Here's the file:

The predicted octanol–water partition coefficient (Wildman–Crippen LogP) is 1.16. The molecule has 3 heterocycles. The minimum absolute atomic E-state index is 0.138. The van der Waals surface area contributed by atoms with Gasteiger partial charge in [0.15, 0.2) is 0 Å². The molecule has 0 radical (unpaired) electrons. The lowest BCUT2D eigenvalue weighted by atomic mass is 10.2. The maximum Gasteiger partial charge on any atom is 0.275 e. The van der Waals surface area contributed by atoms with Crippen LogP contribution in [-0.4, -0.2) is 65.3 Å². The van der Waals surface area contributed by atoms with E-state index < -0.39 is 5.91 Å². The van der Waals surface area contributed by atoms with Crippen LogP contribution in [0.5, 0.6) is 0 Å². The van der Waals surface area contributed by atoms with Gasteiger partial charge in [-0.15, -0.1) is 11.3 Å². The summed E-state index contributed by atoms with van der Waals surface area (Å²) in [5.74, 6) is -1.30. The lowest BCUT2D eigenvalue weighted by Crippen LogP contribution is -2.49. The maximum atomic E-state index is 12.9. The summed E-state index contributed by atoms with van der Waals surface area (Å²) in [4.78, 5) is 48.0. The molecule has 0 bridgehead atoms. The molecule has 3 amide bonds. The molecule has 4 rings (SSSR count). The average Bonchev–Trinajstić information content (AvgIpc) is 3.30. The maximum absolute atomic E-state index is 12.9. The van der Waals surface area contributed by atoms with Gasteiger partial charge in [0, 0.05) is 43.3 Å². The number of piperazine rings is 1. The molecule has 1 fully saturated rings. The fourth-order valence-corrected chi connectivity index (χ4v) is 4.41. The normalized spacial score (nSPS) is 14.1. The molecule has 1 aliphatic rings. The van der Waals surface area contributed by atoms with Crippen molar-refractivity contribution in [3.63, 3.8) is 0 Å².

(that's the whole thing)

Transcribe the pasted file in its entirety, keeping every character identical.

The predicted octanol–water partition coefficient (Wildman–Crippen LogP) is 1.16. The molecule has 3 heterocycles. The minimum absolute atomic E-state index is 0.138. The van der Waals surface area contributed by atoms with Gasteiger partial charge in [0.15, 0.2) is 0 Å². The molecule has 0 radical (unpaired) electrons. The lowest BCUT2D eigenvalue weighted by atomic mass is 10.2. The maximum Gasteiger partial charge on any atom is 0.275 e. The van der Waals surface area contributed by atoms with Crippen LogP contribution in [-0.4, -0.2) is 65.3 Å². The van der Waals surface area contributed by atoms with E-state index < -0.39 is 5.91 Å². The van der Waals surface area contributed by atoms with Crippen LogP contribution in [0.5, 0.6) is 0 Å². The van der Waals surface area contributed by atoms with Gasteiger partial charge in [-0.15, -0.1) is 11.3 Å². The summed E-state index contributed by atoms with van der Waals surface area (Å²) in [5.74, 6) is -1.30. The lowest BCUT2D eigenvalue weighted by Crippen LogP contribution is -2.49. The maximum atomic E-state index is 12.9. The summed E-state index contributed by atoms with van der Waals surface area (Å²) in [4.78, 5) is 48.0. The molecule has 0 bridgehead atoms. The molecule has 3 amide bonds. The molecule has 4 rings (SSSR count). The average Bonchev–Trinajstić information content (AvgIpc) is 3.30. The maximum absolute atomic E-state index is 12.9. The van der Waals surface area contributed by atoms with Gasteiger partial charge in [0, 0.05) is 43.3 Å². The number of piperazine rings is 1. The molecule has 1 fully saturated rings. The fourth-order valence-corrected chi connectivity index (χ4v) is 4.41. The normalized spacial score (nSPS) is 14.1. The molecule has 1 aliphatic rings. The van der Waals surface area contributed by atoms with Crippen molar-refractivity contribution in [3.63, 3.8) is 0 Å².